Thursday, July 16, 2009


It was the standard collegiate tshirt, navy blue with “Michigan” written in bright block maize letters across the front. And since “where in the states are you from” came immediately after “what’s your name,” “how many brothers and sisters do you have,” and “how much money do you make” in the horribly predictable Nicaraguan meet-and-greet conversation, everyone knew what my tshirt meant. Michigan was Daveed’s pueblo, and when I wore that shirt around town people would read it aloud. Meecheegan. So it was always a good day when I wore my pueblo around town, and it was a great day when I wore it on a Sunday afternoon during my second year of service.

Walter and I had become, for lack of a better term, drinking buddies. Though it only happened three or four times, our routine was as predictable as the meet-and-greet conversations I had with countless Nicaraguans. He’d see me walking through town, catch up to me in his car, and invite me out for a drink. Swooning over a private car and the thought of alcohol, I’d quickly oblige and hop in. We’d swing over to the local gas station to buy a six pack of Toña cans before driving around town and picking up a few more of his friends. Three grown men in the back and two in the front of his green Hyundai Excel, we’d pound the first couple of beers while on our way out of to Bar Titanic along the Panamericano. At the bar, we’d switch over to rum and coke and waste the day talking about Nicaraguan politics and how, no, I couldn’t easily get them a visa. The one drink he invited me out for always turned into several drinks, and by the time he’d drop me off at home, it’d take all my concentration to lock my doors, neatly tuck in my mosquito net, and pass out. I’d wake up the following morning with a headache.

The Sunday I was wearing my Michigan tshirt was no different. I was on my way to visit Maria’s family when the green Hyundai pulled along side me and offered a drink. Two hours later I was a few drinks deep sitting at Bar Titanic listening to my compañeros sing along to Mexican Ranchera music. And in the middle of Javier Solis’ ballad, Walter finished off his rum and coke, threw his hands up and screamed “Vivaaa…MEEEEEcheeeegaaan!” He looked directly at me when he said it and finished off his proud exclamation with a hearty laugh, gazing around at all of us for approval. I responded by grabbing the letters of my shirt to flip the sides out aggressively (think LeBron James grabbing the sides of his jersey after a thunderous dunk) and, nodding my head, said “Meecheegan!!!”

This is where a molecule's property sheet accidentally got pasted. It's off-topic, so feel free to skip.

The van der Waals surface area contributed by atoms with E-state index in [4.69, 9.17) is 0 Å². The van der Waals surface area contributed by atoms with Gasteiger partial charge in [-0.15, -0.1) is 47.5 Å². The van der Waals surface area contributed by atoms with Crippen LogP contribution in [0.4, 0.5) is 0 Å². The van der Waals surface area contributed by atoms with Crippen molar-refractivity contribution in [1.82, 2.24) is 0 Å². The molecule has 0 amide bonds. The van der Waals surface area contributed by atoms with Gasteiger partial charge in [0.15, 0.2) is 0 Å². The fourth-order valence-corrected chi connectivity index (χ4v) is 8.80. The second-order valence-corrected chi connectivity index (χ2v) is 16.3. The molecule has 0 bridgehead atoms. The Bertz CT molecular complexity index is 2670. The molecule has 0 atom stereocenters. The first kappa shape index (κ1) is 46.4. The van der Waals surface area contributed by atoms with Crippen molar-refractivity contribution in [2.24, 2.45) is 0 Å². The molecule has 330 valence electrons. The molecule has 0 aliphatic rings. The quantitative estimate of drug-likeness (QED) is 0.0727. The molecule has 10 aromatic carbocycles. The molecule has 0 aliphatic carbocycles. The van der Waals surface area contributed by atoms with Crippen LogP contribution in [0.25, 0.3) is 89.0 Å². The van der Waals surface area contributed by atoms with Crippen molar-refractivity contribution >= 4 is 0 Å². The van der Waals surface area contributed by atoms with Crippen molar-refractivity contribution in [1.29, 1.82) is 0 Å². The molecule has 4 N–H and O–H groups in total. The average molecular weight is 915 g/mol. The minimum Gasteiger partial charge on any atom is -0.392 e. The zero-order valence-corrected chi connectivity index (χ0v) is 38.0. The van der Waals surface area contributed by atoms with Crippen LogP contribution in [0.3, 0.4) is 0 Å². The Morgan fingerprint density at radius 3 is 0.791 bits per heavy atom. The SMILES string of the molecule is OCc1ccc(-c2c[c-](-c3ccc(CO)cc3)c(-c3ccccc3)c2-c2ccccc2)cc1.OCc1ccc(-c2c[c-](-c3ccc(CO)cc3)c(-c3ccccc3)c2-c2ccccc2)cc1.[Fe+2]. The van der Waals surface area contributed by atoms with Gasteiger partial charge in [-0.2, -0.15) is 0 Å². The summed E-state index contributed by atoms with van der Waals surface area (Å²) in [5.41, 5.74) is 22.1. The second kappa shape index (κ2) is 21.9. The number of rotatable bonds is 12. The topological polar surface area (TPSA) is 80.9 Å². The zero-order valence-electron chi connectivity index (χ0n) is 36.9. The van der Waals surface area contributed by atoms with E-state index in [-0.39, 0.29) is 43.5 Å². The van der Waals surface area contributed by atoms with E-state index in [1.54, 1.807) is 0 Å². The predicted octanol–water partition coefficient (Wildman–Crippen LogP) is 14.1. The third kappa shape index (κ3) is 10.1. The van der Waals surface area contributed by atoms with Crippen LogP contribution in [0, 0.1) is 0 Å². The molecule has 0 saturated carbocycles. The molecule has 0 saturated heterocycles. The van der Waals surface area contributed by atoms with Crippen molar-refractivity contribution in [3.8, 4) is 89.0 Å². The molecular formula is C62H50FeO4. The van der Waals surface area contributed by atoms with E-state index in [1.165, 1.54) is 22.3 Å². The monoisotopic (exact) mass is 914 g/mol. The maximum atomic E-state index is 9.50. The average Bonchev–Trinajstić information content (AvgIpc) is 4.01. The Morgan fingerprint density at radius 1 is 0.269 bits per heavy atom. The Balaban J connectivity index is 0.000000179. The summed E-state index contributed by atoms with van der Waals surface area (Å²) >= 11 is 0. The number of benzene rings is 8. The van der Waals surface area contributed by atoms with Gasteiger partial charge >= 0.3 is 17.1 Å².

We stayed at Bar Titanic all day drinking an unhealthy amount of alcohol. After every drink, Walter would raise his hands and salute my home state with his rallying cry, laughing each time as if it was the first time he said it. By the third or fourth drink, all of us had enough liquid courage to join in and help him finish off the salute. By the fifth and sixth, we all knew to start watching for the last sip when the ice in the glass melted, and we joined in right from the beginning. Viva! MEEEcheeegan! By the seventh and eighth, we didn’t have to wait for Walter. When the spirit moved you, you’d put your drink down and raise your arms. Your compañeros would follow suit and we’d cry together, "Vivaaaa……MEEEEEEEEcheeegaaaaan!!”

I woke up the next morning with a hangover, and in an attempt to “work it off” I walked out to my backyard and started doing laundry, scrubbing my tshirts on a concrete slab. When I came to the Michigan tshirt, I was more gentle than normal. I only gave it a couple of scrubs along the concrete and only slightly ringed out the excess water. Instead of hanging it in the direct sunlight, I found a premium spot under the shade of my mango tree. That was my ranchera rallying cry I was holding. It was my pueblo I was guarding. I had to be gentle and caring. I couldn’t let those colors fade. I thanked Walter under my breath, went inside and slept off my hangover.

Viva Michigan!

Monday, July 13, 2009

Peace Corps Expansion Act

Maybe boring for most, but a good history of the origins of the Peace Corps and certainly worth watching for fellow RPCVs.